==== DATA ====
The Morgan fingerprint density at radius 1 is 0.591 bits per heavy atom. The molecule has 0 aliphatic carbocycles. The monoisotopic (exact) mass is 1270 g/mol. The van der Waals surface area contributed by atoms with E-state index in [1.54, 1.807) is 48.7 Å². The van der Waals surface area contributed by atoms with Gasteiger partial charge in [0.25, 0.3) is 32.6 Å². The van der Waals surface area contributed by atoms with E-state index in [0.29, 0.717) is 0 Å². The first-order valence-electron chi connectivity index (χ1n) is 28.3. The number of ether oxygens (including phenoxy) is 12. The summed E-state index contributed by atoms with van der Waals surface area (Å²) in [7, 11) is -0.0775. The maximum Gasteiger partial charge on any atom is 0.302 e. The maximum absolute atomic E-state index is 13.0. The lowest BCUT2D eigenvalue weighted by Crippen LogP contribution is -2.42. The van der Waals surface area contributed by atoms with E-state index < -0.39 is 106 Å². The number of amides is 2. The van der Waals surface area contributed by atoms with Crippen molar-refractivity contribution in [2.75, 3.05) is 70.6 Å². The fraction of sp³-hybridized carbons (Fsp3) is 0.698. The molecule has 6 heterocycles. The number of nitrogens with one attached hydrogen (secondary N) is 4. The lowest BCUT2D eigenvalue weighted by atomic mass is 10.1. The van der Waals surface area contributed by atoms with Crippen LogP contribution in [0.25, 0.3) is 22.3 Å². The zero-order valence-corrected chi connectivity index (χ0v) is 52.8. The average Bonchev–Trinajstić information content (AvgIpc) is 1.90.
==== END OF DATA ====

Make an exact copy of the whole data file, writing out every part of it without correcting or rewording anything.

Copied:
The Morgan fingerprint density at radius 1 is 0.591 bits per heavy atom. The molecule has 0 aliphatic carbocycles. The monoisotopic (exact) mass is 1270 g/mol. The van der Waals surface area contributed by atoms with E-state index in [1.54, 1.807) is 48.7 Å². The van der Waals surface area contributed by atoms with Gasteiger partial charge in [0.25, 0.3) is 32.6 Å². The van der Waals surface area contributed by atoms with E-state index in [0.29, 0.717) is 0 Å². The first-order valence-electron chi connectivity index (χ1n) is 28.3. The number of ether oxygens (including phenoxy) is 12. The summed E-state index contributed by atoms with van der Waals surface area (Å²) in [7, 11) is -0.0775. The maximum Gasteiger partial charge on any atom is 0.302 e. The maximum absolute atomic E-state index is 13.0. The lowest BCUT2D eigenvalue weighted by Crippen LogP contribution is -2.42. The van der Waals surface area contributed by atoms with E-state index < -0.39 is 106 Å². The number of amides is 2. The van der Waals surface area contributed by atoms with Crippen molar-refractivity contribution in [2.75, 3.05) is 70.6 Å². The fraction of sp³-hybridized carbons (Fsp3) is 0.698. The molecule has 6 heterocycles. The number of nitrogens with one attached hydrogen (secondary N) is 4. The lowest BCUT2D eigenvalue weighted by atomic mass is 10.1. The van der Waals surface area contributed by atoms with Crippen LogP contribution in [0.25, 0.3) is 22.3 Å². The zero-order valence-corrected chi connectivity index (χ0v) is 52.8. The average Bonchev–Trinajstić information content (AvgIpc) is 1.90.